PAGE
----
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Historic Sign Removed in Tucson

Preservation efforts underway for Grant-Stone sign.

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It’s always bittersweet to hear about an old sign’s removal. On one hand, such a step represents progress — and the opportunity for a shop to gain work by designing, fabricating and/or installing its replacement. However, when the old sign is removed, its surrounding community loses a touchstone to an earlier era. If a community loses all vestiges of its history, it can be reduced to, as Gertrude Stein famously put it, "there is no there, there."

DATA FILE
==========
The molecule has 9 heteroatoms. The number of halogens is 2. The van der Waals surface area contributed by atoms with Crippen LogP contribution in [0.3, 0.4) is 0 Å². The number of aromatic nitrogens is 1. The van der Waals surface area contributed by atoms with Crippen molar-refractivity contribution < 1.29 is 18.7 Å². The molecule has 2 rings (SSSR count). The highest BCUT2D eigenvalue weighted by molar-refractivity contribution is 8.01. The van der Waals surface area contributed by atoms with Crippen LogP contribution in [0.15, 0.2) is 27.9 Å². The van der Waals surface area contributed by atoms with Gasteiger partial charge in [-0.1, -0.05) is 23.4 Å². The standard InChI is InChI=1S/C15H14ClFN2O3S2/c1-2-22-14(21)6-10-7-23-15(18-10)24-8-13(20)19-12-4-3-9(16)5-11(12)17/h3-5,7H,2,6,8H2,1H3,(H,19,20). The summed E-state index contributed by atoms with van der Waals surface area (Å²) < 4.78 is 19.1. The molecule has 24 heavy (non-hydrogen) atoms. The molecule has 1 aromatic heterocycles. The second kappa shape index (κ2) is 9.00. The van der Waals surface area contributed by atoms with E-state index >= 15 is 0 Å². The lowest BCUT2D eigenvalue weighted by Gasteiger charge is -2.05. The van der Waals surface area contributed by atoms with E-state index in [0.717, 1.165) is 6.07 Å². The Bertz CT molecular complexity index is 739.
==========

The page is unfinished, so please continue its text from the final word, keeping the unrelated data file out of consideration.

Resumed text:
Such a removal occurred with the more than 50-year-old sign that’s removed from the Grant-Stone Shopping Center in Tucson. According to an article in the Arizona Daily Star, work being done by the Regional Transportation Authority would’ve eventually required its removal. On November 12, the day of the sign’s removal, Dirk J. Arnold, proprietor of Endangered Architecture, where he preserves historic signs, announced that he and a group of approximately a dozen neon preservationists would work to preserve the Grant-Stone sign. Currently, the sign resides at Tucson-based Addisigns.

For the full story, click here.

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